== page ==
The LSAT is the Law School Admission Test. The scores from this test are used to apply for admission to all accredited United States and some Canadian law schools. Although a handful of law schools (Harvard, NYU, UCLA, and Boston University, among others,) also accept results of the Graduate Record Examination (GRE) for admission, the LSAT remains the prevailing standardized test for anyone desiring to earn a Juris Doctorate law degree.
The test takes about 5 hours to complete, inclusive of proctoring and breaks, and is administered in your choice of testing location, generally at a local college campus or in a hotel’s conference room. As of July 2019, the test is taken on a provided Microsoft Surface Pro tablet pre-loaded with the five-section multiple choice test (you can try out the software here).
The LSAT is administered six times per year: January, March, June, July, September, and November. Only three of those tests, however, are “disclosed”. A disclosed test means that after the test, you receive a copy of the test along with your answers so that you can see exactly what you got wrong. Undisclosed tests, on the other hand, only provide your score and percentile ranking.
Scores on the LSAT range from a low of 120 to a high of 180. The average score is 150/151. It can generally be said that 160 is considered a “good” score, 165 is considered a “great” score, and 170+ is considered an “exceptional” score.
A test-taker may retake the test as often as desired. The vast majority of law schools only consider an applicant’s highest achieved score. Regardless, five or more LSAT attempts, especially without improvement, can tend to look to an admissions committee as though an applicant isn’t taking the process seriously.
The LSAT consists of five multiple-choice sections, each of which lasts 35 minutes and contains about 25 questions. The five sections, administered in a random order, are:
You’ll also be required to complete an unscored writing sample which you write at home on a secure online platform. This writing sample is sent to every school to which you apply. The writing sample presents a hypothetical situation in which a person must choose between two options. They give a list of pros and cons for each option and ask you to choose one of the options as superior. There is no right or wrong answer; rather, admission committees expect you to argue for your choice while conceding its shortcomings and acknowledging the strengths of the other choice.
Each of the two Logical Reasoning sections consists of approximately 25 questions. Each question presents a short paragraph-long argument and asks you to analyze it. The questions generally fall into one of 12 question types:
This section presents three scholarly essays of approximately 450 words and one “comparative” passage of two shorter essays (approximately 200-250 words each). These passages are followed by 5-8 questions about what you read.
The passages generally fall, one each, into four main categories: law-related, science/technology, humanities, and a “diversity” passage about a group that is underrepresented in western power structures–such as women, ethnic minorities, and/or racial minorities. (The LSAT has not so far chosen any religious, sexual orientation, or gender identity minorities as the topic of its “diversity” passage.)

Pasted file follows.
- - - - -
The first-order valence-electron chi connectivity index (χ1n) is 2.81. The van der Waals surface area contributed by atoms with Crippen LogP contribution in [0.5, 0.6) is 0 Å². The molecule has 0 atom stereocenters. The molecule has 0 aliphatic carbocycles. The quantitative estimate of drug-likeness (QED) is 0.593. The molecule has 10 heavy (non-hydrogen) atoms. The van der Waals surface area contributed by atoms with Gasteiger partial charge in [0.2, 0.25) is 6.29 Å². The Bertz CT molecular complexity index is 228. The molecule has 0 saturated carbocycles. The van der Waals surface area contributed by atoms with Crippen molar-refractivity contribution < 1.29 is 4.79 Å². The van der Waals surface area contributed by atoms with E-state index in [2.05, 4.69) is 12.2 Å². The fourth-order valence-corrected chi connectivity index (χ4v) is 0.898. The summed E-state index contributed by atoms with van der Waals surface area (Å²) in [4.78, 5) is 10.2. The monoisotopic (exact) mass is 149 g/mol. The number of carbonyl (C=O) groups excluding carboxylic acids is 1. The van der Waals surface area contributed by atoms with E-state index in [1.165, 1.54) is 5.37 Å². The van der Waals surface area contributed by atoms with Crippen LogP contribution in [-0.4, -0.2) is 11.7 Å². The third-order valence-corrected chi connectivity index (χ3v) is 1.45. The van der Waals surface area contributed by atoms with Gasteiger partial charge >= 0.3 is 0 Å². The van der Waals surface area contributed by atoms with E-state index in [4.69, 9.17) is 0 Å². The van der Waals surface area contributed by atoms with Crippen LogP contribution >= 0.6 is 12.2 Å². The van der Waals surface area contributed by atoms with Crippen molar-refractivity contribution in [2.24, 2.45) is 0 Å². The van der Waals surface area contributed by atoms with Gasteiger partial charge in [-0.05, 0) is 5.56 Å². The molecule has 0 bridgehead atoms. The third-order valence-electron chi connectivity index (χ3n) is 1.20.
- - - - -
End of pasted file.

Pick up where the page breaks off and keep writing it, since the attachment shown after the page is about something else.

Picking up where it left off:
You will be tasked with identifying the main point of the passage, determining the reason certain phrases were used, choosing the answer that best expresses the tone of the passage, etc. This section is the one for which it is notoriously difficult to raise one’s score. It is also the one that usually presents the most severe timing problems for students.
This section commonly terrifies most students, as it is not similar to anything they’ve previously encountered in college.
The section consists of four “games” to complete. Each game presents a hypothetical situation followed by a list of rules that determine how the situation may be manipulated. Five to eight questions follow, which ask you to determine things for which it seems you haven’t been given enough information.
For example, the stimulus might say that a jewelry maker makes either bracelets of 5 beads or necklaces of 10 beads. The rules may stipulate that if she uses a green bead, she may not use a blue bead; if she uses a black bead she must use at least 2 white beads, etc. The questions, then, will be things like: If she uses exactly 2 black beads, is it a bracelet or a necklace?
The questions require you to connect rules and make inferences that are not immediately apparent. This section is intimidating at first but is the one for which students generally see the biggest improvement with proper preparation.
It’s a five-hour long standardized test you’re most likely going to take if you want to become a lawyer. It tests a variety of logical reasoning and reading skills but does not test any math or science. It is notoriously difficult but not insurmountable–three or four months is generally enough time to sufficiently prepare, as long as that preparation is focused.